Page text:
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A probability expresses quantitatively how likely an event is to occur. We often encounter probabilities as conditional probabilities which express how likely an event is to occur in light of certain (given) information.

Introduction

A probability expresses quantitatively how likely an event is to occur.

Axioms

Probabilities, as we know them, are heavily shaped by Andrey Kolmogorov's axioms. For example, a probability is expressed on a scale from 0 to 1 (inclusive). A rare or unlikely event has a probability close to 0 while a common or likely event has a probability close to 1.

For a sample space $$\Omega$$ (which covers all possible events) and a sigma algebra $$\mathcal{F}$$ generated from some partition of $$\Omega$$, the Kolmogorov axioms state that a probability function $$P$$ satisfies:

1. $$P(A)\geq 0 ~ \forall A\in\mathcal{F}$$;
2. $$P(\Omega)=1$$; and,
3. For any countable union of disjoint sets $$A_1,A_2,\ldots\in\mathcal{F}$$, $$P\left(\bigcup\limits_{i=1}^\infty A_i\right) = \sum_{i=1}^\infty P(A_i)$$.

Interpretation

The probability of an event has been interpreted variously as its long-run relative frequency, as a personal degree of belief (subjective probability), or (often in finance) as a risk-neutral probability which reproduces market prices when discounting at the risk-free rate.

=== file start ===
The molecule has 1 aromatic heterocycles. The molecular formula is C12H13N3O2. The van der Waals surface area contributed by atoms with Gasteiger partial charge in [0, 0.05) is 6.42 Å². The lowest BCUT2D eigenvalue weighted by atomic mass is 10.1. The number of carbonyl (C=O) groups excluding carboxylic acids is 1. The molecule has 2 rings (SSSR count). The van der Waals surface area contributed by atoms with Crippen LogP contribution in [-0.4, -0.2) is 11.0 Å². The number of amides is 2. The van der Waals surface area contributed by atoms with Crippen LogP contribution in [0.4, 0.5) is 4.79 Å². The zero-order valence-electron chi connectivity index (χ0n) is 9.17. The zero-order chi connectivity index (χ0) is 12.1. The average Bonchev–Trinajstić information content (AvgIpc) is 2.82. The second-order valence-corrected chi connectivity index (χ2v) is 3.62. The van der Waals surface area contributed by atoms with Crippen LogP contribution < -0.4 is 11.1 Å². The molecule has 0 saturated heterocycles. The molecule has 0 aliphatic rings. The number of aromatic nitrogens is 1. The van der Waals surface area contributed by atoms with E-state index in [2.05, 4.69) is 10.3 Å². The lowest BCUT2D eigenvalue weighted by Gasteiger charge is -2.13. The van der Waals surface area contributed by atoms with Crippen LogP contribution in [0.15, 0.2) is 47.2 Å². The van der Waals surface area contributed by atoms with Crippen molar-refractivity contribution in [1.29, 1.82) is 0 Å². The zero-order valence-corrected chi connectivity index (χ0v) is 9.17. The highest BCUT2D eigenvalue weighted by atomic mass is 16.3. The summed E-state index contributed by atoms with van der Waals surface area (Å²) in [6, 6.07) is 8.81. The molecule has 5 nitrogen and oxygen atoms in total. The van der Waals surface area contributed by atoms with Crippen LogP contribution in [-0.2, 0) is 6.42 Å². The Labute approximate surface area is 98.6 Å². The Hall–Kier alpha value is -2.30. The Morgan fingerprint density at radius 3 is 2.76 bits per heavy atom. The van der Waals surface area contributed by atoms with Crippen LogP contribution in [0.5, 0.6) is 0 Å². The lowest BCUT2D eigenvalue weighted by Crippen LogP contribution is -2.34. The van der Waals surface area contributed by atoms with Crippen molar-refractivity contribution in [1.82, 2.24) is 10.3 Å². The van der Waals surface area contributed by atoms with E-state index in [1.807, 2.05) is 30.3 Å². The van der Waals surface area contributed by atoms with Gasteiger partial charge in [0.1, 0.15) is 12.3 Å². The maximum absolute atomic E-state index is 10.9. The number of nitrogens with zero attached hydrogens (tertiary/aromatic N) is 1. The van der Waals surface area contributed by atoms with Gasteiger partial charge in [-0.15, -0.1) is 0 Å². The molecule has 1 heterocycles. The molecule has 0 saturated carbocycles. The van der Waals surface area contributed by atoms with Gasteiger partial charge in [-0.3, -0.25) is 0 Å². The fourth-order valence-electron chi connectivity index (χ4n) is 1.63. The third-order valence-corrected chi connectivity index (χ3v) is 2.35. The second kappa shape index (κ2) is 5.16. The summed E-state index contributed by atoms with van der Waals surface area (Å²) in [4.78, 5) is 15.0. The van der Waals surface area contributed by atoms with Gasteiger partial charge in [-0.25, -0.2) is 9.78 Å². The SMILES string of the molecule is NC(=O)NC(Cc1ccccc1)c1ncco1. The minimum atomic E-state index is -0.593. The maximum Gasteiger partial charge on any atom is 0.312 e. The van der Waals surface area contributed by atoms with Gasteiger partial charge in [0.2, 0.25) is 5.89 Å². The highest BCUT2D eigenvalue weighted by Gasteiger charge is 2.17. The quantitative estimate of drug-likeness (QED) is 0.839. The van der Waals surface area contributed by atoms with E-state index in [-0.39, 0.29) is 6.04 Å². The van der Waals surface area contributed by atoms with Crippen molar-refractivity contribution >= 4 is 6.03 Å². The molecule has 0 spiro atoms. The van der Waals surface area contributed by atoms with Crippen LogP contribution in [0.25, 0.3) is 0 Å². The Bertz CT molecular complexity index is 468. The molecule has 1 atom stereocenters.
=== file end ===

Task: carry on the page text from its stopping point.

Conditional Probabilities

We often encounter probabilities as conditional probabilities which express how likely an event is to occur in light of certain (given) information. For example, if we define events $$A={\text{Stock A went up today}}$$ and $$B={\text{Stock B went up today}}$$, then knowing if $$B$$ occurred may change our idea of the probability that $$A$$ occurred. In this case, we would consider the probability of $$A$$ given $$B$$, $$P(A|B)$$.

Zero-Measure Events

Note that zero-measure events, events with vanishingly small probabilities (i.e. 0), can occur. For example, if you throw a dart at a dartboard, the probability of any one point is 0 -- since each point is infinitesimally small. However, the dart will land somewhere and that somewhere will be an infinitesimally small point of probability 0. Since this is confusing, we typically talk about probability regions, e.g. the "bullseye."

References

Good reference books for probability (in increasing intensity) include:

• Ross, A First Course in Probability and then Ross and Peköz, A Second Course in Probability.
• Chung, A Course in Probability Theory (3rd edition).
• Feller, An Introduction to Probability Theory and Its Applications, Volume 1 and Volume 2 (3rd edition, 2nd edition), aka "Feller I and II."
• Billingsley, Probability and Measure (3rd edition).